By E.C. Segar
200 pages, black and white, plus color
Published by Fantagraphics
Like most readers below a certain age, I only knew Popeye from his more modern-day incarnations; in my case an animated version from late ’70s television, and Robert Altman’s infamous live-action movie in 1980. I’d never, however, read the original E.C. Segar strips, and two years ago I picked up the first Popeye collection from Fantagraphics, at which point its huge, oversized dimensions made a semi-permanent home on my coffee table. Finally, though, I got around to giving the book a whirl. I’m definitely not waiting two years until I read the next book.
I hadn’t realized until reading Popeye Vol. 1 that Popeye himself was a late addition to Thimble Theatre, Segar’s newspaper comic strip. Thimble Theatre debuted in 1919, but the character himself makes his first appearance in 1929 as a sailor hired by Castor Oyl and Ham Gravy to help the duo go to an island casino where they’re going to use Bernice the Whiffle Hen’s luck powers to break the bank and become fabulously rich. And from there comes trips to Africa, evading jail, a search for diamonds, and even the dreaded and feared Sea Hag…
It’s interesting reading Popeye Vol. 1 because it’s such a shift in tone and style once Popeye himself becomes firmly established as one of the main characters. The earliest strips in the book, where Castor is being vexed by the danger-evading, bondage-escaping Bernice the Whiffle Hen, got surprisingly tiresome in quick order. The first few strips of Castor versus Bernice are funny, but from there it felt like the same joke hammered into the ground more times than you could imagine. Even once Popeye himself first appears to take them to the casino, it continued to drag onwards, a single joke or action getting repeated for all six daily strips of that week. A funny thing happens soon after, though. Segar brings Popeye back by popular demand, and the strip suddenly picks up in pace. Things start actually happening throughout the week, and the stories themselves get more interesting in their own right. I think it was around the point that the crew ended up stranded on the Sea Hag’s ship that I realized I’d gone from a quiet amusement to being enthralled with the book. Who knew that adding a new supporting character could completely transform a comic strip?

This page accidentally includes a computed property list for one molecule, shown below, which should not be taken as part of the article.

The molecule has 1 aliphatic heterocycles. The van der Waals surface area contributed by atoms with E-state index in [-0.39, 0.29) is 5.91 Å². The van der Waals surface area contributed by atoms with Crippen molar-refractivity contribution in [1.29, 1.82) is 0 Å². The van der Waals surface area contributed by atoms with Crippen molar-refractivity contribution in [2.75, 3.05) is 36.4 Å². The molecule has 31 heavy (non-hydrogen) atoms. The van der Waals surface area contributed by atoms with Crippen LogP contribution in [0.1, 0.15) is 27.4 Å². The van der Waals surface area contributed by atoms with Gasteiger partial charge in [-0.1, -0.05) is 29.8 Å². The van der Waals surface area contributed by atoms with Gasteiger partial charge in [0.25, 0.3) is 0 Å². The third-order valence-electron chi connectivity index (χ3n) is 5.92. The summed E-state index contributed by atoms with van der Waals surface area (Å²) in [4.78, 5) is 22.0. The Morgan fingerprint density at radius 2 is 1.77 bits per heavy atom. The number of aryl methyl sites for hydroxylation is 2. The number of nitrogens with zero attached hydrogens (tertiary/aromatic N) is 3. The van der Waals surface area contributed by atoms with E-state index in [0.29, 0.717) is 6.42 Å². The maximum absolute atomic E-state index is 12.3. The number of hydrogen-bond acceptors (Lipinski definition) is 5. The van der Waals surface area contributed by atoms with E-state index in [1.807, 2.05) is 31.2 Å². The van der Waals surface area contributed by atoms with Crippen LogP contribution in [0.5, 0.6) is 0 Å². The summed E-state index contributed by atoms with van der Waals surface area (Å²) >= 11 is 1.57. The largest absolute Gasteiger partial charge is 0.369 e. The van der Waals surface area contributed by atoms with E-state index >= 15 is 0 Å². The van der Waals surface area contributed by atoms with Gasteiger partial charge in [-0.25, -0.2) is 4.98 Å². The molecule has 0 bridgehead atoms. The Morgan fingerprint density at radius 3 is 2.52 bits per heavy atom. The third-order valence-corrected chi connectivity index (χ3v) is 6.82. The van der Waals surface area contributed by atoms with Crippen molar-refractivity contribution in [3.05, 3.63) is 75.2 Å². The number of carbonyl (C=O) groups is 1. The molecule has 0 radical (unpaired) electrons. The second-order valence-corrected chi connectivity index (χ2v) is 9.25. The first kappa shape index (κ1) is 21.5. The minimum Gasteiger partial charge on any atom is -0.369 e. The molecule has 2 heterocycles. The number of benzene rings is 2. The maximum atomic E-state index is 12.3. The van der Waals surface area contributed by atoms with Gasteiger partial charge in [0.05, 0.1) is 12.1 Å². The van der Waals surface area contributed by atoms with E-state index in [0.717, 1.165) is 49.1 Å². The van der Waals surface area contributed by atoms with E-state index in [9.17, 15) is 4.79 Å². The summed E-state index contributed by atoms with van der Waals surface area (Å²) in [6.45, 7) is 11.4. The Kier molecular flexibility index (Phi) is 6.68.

The back of the book is devoted to the Thimble Theatre Sunday strips once Popeye was added into them as well. (The Sunday strips didn’t really intersect with the daily strips, since often people would only read one form or the other.) It’s interesting seeing Segar’s different take on the character and the comic page in general with the Sunday pages. With all the extra space, he’s able to pace out his punch lines much better, and tell more interesting stories as a result. I also had no idea that Popeye had reddish hair up until reading these Sunday strips. A grand revelation! In the Sunday strips, Popeye also begins his pursuit of Olive Oyl, something that hadn’t made it into the dailies at this point in time. It’s a strange combination of romance, boxing, and random street fights in these pages, and it’s certainly a violent (if entertaining) strip, not at all what I’d expected.
Popeye Vol. 1 would be enthralling if only for the change in the Thimble Theatre order of things, letting the reader watch as a new character takes over and reshapes the strip into his own image. Fortunately, what it’s turned into is a thoroughly fun adventure strip that made me eager for more. Knowing that there are still five more volumes ahead of me (to say nothing of the introduction of future supporting cast members Wimpy, Swee’Pea, and the Jeep) is a genuinely exciting prospect now that I’ve finished the first. There are so many fun newspaper reprint projects going on right now that it’s easy to miss a lot of them. Now that I know how good Popeye is, I’m making it a priority to read the rest.